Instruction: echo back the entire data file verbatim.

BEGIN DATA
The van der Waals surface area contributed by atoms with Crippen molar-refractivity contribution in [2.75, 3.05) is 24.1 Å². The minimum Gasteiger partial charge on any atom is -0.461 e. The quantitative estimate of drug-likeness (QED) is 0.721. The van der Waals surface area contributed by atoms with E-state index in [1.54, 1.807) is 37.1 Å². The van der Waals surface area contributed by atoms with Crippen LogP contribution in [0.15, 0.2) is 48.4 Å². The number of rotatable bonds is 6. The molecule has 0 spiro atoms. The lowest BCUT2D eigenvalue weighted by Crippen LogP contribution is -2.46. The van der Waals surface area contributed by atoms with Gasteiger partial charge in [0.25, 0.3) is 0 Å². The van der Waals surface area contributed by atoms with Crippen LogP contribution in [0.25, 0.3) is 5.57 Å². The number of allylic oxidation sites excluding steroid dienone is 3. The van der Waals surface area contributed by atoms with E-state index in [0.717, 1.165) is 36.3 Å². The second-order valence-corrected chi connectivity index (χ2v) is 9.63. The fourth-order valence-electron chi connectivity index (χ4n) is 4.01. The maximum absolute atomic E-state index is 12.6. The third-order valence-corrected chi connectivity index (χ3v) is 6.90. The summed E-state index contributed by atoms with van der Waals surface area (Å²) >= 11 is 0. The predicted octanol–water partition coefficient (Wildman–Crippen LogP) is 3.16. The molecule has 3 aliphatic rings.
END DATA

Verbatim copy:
The van der Waals surface area contributed by atoms with Crippen molar-refractivity contribution in [2.75, 3.05) is 24.1 Å². The minimum Gasteiger partial charge on any atom is -0.461 e. The quantitative estimate of drug-likeness (QED) is 0.721. The van der Waals surface area contributed by atoms with E-state index in [1.54, 1.807) is 37.1 Å². The van der Waals surface area contributed by atoms with Crippen LogP contribution in [0.15, 0.2) is 48.4 Å². The number of rotatable bonds is 6. The molecule has 0 spiro atoms. The lowest BCUT2D eigenvalue weighted by Crippen LogP contribution is -2.46. The van der Waals surface area contributed by atoms with Gasteiger partial charge in [0.25, 0.3) is 0 Å². The van der Waals surface area contributed by atoms with Crippen LogP contribution in [0.25, 0.3) is 5.57 Å². The number of allylic oxidation sites excluding steroid dienone is 3. The van der Waals surface area contributed by atoms with E-state index in [0.717, 1.165) is 36.3 Å². The second-order valence-corrected chi connectivity index (χ2v) is 9.63. The fourth-order valence-electron chi connectivity index (χ4n) is 4.01. The maximum absolute atomic E-state index is 12.6. The third-order valence-corrected chi connectivity index (χ3v) is 6.90. The summed E-state index contributed by atoms with van der Waals surface area (Å²) >= 11 is 0. The predicted octanol–water partition coefficient (Wildman–Crippen LogP) is 3.16. The molecule has 3 aliphatic rings.